Abstract: Purpose To develop a gene expression - based classifier for neuroblastoma patients that reliably predicts courses of the disease. Patients and Methods Two hundred fifty-one neuroblastoma specimens were analyzed using a customized oligonucleotide microarray comprising 10,163 probes for transcripts with differential expression in clinical subgroups of the disease. Subsequently, the prediction analysis for microarrays (PAM) was applied to a first set of patients with maximally divergent clinical courses ( n = 77). The classification accuracy was estimated by a complete 10-times-repeated 10-fold cross validation, and a 144-gene predictor was constructed from this set. This classifier's predictive power was evaluated in an independent second set ( n = 174) by comparing results of the gene expression based classification with those of risk stratification systems of current trials from Germany, Japan, and the United States. Results The first set of patients was accurately predicted by PAM (cross-validated accuracy, 99%). Within the second set, the PAM classifier significantly separated cohorts with distinct courses (3-year event-free survival [EFS] 0.86 +/- 0.03 [ favorable; n = 115] v 0.52 +/- 0.07 [ unfavorable; n = 59] and 3-year overall survival 0.99 +/- 0.01 v 0.84 +/- 0.05; both P 〈.0001) and separated risk groups of current neuroblastoma trials into subgroups with divergent outcome (NB2004: low-risk 3-year EFS 0.86 +/- 0.04 v 0.25 +/- 0.15, P 〈.0001; intermediate-risk 1.00 v 0.57 +/- 0.19, P =.018; high-risk 0.81 +/- 0.10 v 0.56 +/- 0.08, P =.06). In a multivariate Cox regression model, the PAM predictor classified patients of the second set more accurately than risk stratification of current trials from Germany, Japan, and the United States ( P 〈.001; hazard ratio, 4.756 [95% CI, 2.544 to 8.893]). Conclusion Integration of gene expression - based class prediction of neuroblastoma patients may improve risk estimation of current neuroblastoma trials
    Type of Publication: Journal article published
    PubMed ID: 17075126
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  • 5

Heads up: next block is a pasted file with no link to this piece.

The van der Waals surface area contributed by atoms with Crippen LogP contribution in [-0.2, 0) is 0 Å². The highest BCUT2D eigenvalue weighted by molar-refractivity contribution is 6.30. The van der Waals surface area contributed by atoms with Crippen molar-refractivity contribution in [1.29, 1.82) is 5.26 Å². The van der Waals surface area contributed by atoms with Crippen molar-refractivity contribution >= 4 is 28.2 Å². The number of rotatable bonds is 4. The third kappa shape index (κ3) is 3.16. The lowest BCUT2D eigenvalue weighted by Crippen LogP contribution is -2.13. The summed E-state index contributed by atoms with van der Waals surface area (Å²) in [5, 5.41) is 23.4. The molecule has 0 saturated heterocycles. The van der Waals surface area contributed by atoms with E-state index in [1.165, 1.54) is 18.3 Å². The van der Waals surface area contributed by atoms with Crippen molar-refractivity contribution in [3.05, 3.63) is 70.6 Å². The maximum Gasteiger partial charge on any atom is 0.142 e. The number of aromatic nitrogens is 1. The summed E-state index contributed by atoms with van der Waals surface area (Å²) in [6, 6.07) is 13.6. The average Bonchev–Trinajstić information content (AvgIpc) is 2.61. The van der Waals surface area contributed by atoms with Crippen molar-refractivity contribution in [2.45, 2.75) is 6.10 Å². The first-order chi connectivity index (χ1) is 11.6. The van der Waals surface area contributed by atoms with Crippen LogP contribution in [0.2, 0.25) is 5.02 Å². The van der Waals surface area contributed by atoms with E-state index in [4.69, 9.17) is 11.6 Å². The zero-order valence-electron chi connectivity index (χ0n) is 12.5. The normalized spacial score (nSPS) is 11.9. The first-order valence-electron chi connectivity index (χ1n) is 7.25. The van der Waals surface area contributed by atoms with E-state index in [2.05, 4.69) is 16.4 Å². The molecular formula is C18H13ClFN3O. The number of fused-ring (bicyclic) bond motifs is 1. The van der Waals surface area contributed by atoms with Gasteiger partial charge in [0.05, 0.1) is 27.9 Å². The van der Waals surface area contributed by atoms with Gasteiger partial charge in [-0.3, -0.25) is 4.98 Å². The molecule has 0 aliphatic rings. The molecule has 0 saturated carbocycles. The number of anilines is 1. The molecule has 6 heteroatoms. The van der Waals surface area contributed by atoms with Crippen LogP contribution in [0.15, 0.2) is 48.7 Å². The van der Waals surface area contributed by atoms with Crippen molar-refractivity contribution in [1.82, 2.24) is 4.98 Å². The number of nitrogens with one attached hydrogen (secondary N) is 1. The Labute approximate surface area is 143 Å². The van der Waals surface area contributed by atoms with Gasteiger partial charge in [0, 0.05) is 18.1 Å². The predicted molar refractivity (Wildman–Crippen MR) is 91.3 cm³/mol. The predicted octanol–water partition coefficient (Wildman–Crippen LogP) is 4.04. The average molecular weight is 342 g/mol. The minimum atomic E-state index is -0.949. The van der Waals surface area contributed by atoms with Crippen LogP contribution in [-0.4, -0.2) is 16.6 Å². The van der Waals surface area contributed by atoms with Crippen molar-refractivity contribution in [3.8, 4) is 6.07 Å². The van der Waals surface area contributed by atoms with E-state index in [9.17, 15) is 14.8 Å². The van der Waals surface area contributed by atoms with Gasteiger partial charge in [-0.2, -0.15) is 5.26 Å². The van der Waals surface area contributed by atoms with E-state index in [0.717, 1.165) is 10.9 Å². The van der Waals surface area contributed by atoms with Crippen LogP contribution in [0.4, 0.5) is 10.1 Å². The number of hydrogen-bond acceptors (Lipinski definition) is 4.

Keywords: tumor ; Germany ; COHORT ; GENE ; HYBRIDIZATION ; TUMORS ; PATIENT ; MARKER ; SEQUENCE ; DELETION ; STAGE ; AMPLIFICATION ; COMPARATIVE GENOMIC HYBRIDIZATION ; COPY NUMBER ; PATTERNS ; microarrays ; NUMBER ; MARKERS ; REGION ; REGIONS ; PHENOTYPE ; REVEALS ; CHILDREN ; SEGMENTS ; 1p ; neuroblastoma ; CHROMOSOMES ; SUBSET ; CYTOGENETIC ANALYSIS ; BREAKPOINTS ; MYCN-AMPLIFICATION ; function ; LOSSES ; HIGH-RESOLUTION ANALYSIS ; genomic ; GENOMIC ALTERATIONS ; 11Q ; CGH ANALYSIS ; DNA-COPY-NUMBER
    Abstract: The study of genomic alterations in neuroblastoma is of particular importance since several cytogenetic markers proved to be closely associated with the clinical phenotype. To disclose patterns of gains and losses, we performed high-resolution oligonucleotide array-based comparative genomic hybridization (aCGH). A total cohort of 90 patients was classified into 6 subsets according to tumor stage and outcome: Stages 1-3+ (with event), Stage 1-3- (no event), Stage 4+/-, and Stage 4S+/-. The aberration patterns in Stages 1-3- and 4S- tumors differed from all other groups as they were predominantly characterized by losses (3, 4, 14, X) and gains (7, 17) of whole chromosomes. However, 59/65 (91%) tumors of Stages 1-3+ or Stage 4 revealed numerous structural copy number alterations (sCNA). While deletions in chromosomes 1, 3, and I I discriminated outcome in Stage 4, there were no specific sCNA that distinguished tumor stage within the subgroup of unfavorable tumors. sCNA in 1p, 3p, 11q, 17q, or MYCN amplification (MNA) was seen among 22/24 patients who died, 10/12 with metastatic relapses, and 5/9 with local recurrences. Detailed breakpoint analyses on chromosomes 1, 3, 11, and 17 disclosed preferred breaking areas, although breakpoints were not identical. Amplifications were found in 18 patients and involved 2p24 (MYCN) and other segments of chromosome 2, as well as regions on chromosome arms 6q, 12q, and 17q. One single feature in 21q21.1 (BU678720, without known function yet) attracted particular attention since five patients showed a homozygous loss of this sequence. This article contains Supplementary Material available at http://www.interscience.wiley.com/jpages/1045-2257/suppmat. (c) 2006 Wiley-Liss, Inc
    Type of Publication: Journal article published
    PubMed ID: 16958102
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  • 6